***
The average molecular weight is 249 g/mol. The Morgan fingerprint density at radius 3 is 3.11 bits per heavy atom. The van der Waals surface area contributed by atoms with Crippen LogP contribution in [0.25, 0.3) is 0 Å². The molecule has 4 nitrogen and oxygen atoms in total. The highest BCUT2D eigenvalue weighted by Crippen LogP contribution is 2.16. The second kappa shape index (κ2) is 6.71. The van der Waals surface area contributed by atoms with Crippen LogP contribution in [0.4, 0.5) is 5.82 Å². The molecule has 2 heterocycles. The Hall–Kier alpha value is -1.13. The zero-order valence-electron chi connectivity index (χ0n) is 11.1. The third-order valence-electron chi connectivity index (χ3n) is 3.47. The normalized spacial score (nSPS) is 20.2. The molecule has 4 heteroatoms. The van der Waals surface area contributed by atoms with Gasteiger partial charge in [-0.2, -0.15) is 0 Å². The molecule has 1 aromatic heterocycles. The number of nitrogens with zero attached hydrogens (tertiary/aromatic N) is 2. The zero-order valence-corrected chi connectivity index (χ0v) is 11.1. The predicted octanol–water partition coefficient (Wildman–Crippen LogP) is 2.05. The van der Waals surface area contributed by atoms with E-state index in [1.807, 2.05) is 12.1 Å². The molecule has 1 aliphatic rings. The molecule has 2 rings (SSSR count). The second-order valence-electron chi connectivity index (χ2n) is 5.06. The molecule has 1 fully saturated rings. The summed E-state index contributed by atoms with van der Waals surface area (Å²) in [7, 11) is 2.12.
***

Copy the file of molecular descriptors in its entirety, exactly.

The average molecular weight is 249 g/mol. The Morgan fingerprint density at radius 3 is 3.11 bits per heavy atom. The van der Waals surface area contributed by atoms with Crippen LogP contribution in [0.25, 0.3) is 0 Å². The molecule has 4 nitrogen and oxygen atoms in total. The highest BCUT2D eigenvalue weighted by Crippen LogP contribution is 2.16. The second kappa shape index (κ2) is 6.71. The van der Waals surface area contributed by atoms with Crippen LogP contribution in [0.4, 0.5) is 5.82 Å². The molecule has 2 heterocycles. The Hall–Kier alpha value is -1.13. The zero-order valence-electron chi connectivity index (χ0n) is 11.1. The third-order valence-electron chi connectivity index (χ3n) is 3.47. The normalized spacial score (nSPS) is 20.2. The molecule has 4 heteroatoms. The van der Waals surface area contributed by atoms with Gasteiger partial charge in [-0.2, -0.15) is 0 Å². The molecule has 1 aromatic heterocycles. The number of nitrogens with zero attached hydrogens (tertiary/aromatic N) is 2. The zero-order valence-corrected chi connectivity index (χ0v) is 11.1. The predicted octanol–water partition coefficient (Wildman–Crippen LogP) is 2.05. The van der Waals surface area contributed by atoms with E-state index in [1.807, 2.05) is 12.1 Å². The molecule has 1 aliphatic rings. The molecule has 2 rings (SSSR count). The second-order valence-electron chi connectivity index (χ2n) is 5.06. The molecule has 1 fully saturated rings. The summed E-state index contributed by atoms with van der Waals surface area (Å²) in [7, 11) is 2.12.